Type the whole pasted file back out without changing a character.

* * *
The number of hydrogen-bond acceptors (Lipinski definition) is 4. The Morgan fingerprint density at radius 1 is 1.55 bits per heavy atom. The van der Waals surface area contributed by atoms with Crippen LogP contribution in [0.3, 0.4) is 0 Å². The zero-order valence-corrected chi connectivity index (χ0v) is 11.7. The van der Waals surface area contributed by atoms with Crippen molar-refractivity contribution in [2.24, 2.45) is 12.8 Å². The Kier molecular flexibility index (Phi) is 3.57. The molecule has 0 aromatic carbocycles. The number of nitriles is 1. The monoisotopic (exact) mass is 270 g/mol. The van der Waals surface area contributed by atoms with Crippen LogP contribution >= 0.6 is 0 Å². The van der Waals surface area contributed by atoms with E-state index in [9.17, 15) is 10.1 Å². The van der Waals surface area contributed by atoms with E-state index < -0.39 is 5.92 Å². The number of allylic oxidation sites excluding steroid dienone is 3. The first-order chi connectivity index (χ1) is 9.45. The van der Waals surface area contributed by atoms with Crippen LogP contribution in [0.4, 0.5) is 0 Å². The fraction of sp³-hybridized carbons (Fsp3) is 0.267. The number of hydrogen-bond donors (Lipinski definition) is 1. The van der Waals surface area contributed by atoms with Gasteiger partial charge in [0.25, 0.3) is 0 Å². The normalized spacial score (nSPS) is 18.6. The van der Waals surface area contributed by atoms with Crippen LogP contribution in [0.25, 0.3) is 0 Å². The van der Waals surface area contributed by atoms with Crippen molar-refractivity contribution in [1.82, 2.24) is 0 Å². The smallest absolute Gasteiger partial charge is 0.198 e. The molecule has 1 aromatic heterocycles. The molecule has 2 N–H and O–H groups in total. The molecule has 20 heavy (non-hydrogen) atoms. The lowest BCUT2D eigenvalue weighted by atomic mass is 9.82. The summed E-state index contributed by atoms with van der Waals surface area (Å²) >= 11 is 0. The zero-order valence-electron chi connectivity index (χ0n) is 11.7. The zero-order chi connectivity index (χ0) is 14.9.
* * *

The number of hydrogen-bond acceptors (Lipinski definition) is 4. The Morgan fingerprint density at radius 1 is 1.55 bits per heavy atom. The van der Waals surface area contributed by atoms with Crippen LogP contribution in [0.3, 0.4) is 0 Å². The zero-order valence-corrected chi connectivity index (χ0v) is 11.7. The van der Waals surface area contributed by atoms with Crippen molar-refractivity contribution in [2.24, 2.45) is 12.8 Å². The Kier molecular flexibility index (Phi) is 3.57. The molecule has 0 aromatic carbocycles. The number of nitriles is 1. The monoisotopic (exact) mass is 270 g/mol. The van der Waals surface area contributed by atoms with Crippen LogP contribution >= 0.6 is 0 Å². The van der Waals surface area contributed by atoms with E-state index in [9.17, 15) is 10.1 Å². The van der Waals surface area contributed by atoms with E-state index < -0.39 is 5.92 Å². The number of allylic oxidation sites excluding steroid dienone is 3. The first-order chi connectivity index (χ1) is 9.45. The van der Waals surface area contributed by atoms with Crippen LogP contribution in [0.4, 0.5) is 0 Å². The fraction of sp³-hybridized carbons (Fsp3) is 0.267. The number of hydrogen-bond donors (Lipinski definition) is 1. The van der Waals surface area contributed by atoms with Gasteiger partial charge in [0.25, 0.3) is 0 Å². The normalized spacial score (nSPS) is 18.6. The van der Waals surface area contributed by atoms with Crippen LogP contribution in [0.25, 0.3) is 0 Å². The van der Waals surface area contributed by atoms with Crippen molar-refractivity contribution in [1.82, 2.24) is 0 Å². The smallest absolute Gasteiger partial charge is 0.198 e. The molecule has 1 aromatic heterocycles. The molecule has 2 N–H and O–H groups in total. The molecule has 20 heavy (non-hydrogen) atoms. The lowest BCUT2D eigenvalue weighted by atomic mass is 9.82. The summed E-state index contributed by atoms with van der Waals surface area (Å²) >= 11 is 0. The zero-order valence-electron chi connectivity index (χ0n) is 11.7. The zero-order chi connectivity index (χ0) is 14.9.